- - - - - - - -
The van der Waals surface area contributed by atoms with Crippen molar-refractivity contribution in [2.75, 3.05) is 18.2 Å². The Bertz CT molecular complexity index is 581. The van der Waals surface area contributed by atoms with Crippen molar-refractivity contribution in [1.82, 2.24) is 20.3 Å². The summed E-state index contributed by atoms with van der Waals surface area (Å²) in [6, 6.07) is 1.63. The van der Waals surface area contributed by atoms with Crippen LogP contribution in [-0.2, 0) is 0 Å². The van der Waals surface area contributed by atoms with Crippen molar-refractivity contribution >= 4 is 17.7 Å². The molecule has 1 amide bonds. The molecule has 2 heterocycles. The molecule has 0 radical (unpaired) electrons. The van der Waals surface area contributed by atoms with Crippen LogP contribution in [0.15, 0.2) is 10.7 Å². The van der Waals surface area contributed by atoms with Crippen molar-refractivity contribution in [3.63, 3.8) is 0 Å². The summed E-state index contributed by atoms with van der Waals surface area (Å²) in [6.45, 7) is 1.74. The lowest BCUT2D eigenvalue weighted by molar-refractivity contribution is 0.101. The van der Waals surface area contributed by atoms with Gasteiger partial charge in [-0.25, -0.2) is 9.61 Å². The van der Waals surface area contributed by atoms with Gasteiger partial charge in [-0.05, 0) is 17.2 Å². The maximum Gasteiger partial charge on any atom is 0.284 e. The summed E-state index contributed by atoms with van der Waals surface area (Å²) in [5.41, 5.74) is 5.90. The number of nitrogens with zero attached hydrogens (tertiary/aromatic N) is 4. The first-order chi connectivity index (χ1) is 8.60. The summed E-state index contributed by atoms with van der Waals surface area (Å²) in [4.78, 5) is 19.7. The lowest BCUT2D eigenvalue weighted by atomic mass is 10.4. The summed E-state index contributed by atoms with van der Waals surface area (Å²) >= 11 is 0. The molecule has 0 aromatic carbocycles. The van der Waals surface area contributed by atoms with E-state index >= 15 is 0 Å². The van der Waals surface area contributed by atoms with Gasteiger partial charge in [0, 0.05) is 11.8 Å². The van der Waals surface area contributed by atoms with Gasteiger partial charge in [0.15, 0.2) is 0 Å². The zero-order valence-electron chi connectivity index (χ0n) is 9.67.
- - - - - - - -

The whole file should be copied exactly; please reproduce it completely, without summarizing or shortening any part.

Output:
The van der Waals surface area contributed by atoms with Crippen molar-refractivity contribution in [2.75, 3.05) is 18.2 Å². The Bertz CT molecular complexity index is 581. The van der Waals surface area contributed by atoms with Crippen molar-refractivity contribution in [1.82, 2.24) is 20.3 Å². The summed E-state index contributed by atoms with van der Waals surface area (Å²) in [6, 6.07) is 1.63. The van der Waals surface area contributed by atoms with Crippen LogP contribution in [-0.2, 0) is 0 Å². The van der Waals surface area contributed by atoms with Crippen molar-refractivity contribution >= 4 is 17.7 Å². The molecule has 1 amide bonds. The molecule has 2 heterocycles. The molecule has 0 radical (unpaired) electrons. The van der Waals surface area contributed by atoms with Crippen LogP contribution in [0.15, 0.2) is 10.7 Å². The van der Waals surface area contributed by atoms with Crippen molar-refractivity contribution in [3.63, 3.8) is 0 Å². The summed E-state index contributed by atoms with van der Waals surface area (Å²) in [6.45, 7) is 1.74. The lowest BCUT2D eigenvalue weighted by molar-refractivity contribution is 0.101. The van der Waals surface area contributed by atoms with Gasteiger partial charge in [-0.25, -0.2) is 9.61 Å². The van der Waals surface area contributed by atoms with Gasteiger partial charge in [-0.05, 0) is 17.2 Å². The maximum Gasteiger partial charge on any atom is 0.284 e. The summed E-state index contributed by atoms with van der Waals surface area (Å²) in [5.41, 5.74) is 5.90. The number of nitrogens with zero attached hydrogens (tertiary/aromatic N) is 4. The first-order chi connectivity index (χ1) is 8.60. The summed E-state index contributed by atoms with van der Waals surface area (Å²) in [4.78, 5) is 19.7. The lowest BCUT2D eigenvalue weighted by atomic mass is 10.4. The summed E-state index contributed by atoms with van der Waals surface area (Å²) >= 11 is 0. The molecule has 0 aromatic carbocycles. The van der Waals surface area contributed by atoms with E-state index >= 15 is 0 Å². The van der Waals surface area contributed by atoms with Gasteiger partial charge in [0, 0.05) is 11.8 Å². The van der Waals surface area contributed by atoms with Gasteiger partial charge in [0.15, 0.2) is 0 Å². The zero-order valence-electron chi connectivity index (χ0n) is 9.67.